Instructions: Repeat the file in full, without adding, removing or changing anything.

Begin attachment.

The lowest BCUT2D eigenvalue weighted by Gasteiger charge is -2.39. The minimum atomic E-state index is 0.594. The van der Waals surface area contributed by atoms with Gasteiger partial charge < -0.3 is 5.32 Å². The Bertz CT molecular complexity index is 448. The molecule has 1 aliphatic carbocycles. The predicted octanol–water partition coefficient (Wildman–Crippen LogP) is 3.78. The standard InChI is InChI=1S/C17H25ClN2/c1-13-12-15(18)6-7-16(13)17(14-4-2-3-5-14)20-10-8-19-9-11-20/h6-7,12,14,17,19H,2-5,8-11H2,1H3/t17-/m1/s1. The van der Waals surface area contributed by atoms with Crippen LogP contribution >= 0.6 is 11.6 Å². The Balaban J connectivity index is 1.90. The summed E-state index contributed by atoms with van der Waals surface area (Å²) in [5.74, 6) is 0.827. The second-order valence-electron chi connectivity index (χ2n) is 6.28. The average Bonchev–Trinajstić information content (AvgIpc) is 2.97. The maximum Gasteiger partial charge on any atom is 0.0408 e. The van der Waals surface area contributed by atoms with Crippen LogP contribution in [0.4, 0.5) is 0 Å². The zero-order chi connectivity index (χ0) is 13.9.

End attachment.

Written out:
The lowest BCUT2D eigenvalue weighted by Gasteiger charge is -2.39. The minimum atomic E-state index is 0.594. The van der Waals surface area contributed by atoms with Gasteiger partial charge < -0.3 is 5.32 Å². The Bertz CT molecular complexity index is 448. The molecule has 1 aliphatic carbocycles. The predicted octanol–water partition coefficient (Wildman–Crippen LogP) is 3.78. The standard InChI is InChI=1S/C17H25ClN2/c1-13-12-15(18)6-7-16(13)17(14-4-2-3-5-14)20-10-8-19-9-11-20/h6-7,12,14,17,19H,2-5,8-11H2,1H3/t17-/m1/s1. The van der Waals surface area contributed by atoms with Crippen LogP contribution >= 0.6 is 11.6 Å². The Balaban J connectivity index is 1.90. The summed E-state index contributed by atoms with van der Waals surface area (Å²) in [5.74, 6) is 0.827. The second-order valence-electron chi connectivity index (χ2n) is 6.28. The average Bonchev–Trinajstić information content (AvgIpc) is 2.97. The maximum Gasteiger partial charge on any atom is 0.0408 e. The van der Waals surface area contributed by atoms with Crippen LogP contribution in [0.4, 0.5) is 0 Å². The zero-order chi connectivity index (χ0) is 13.9.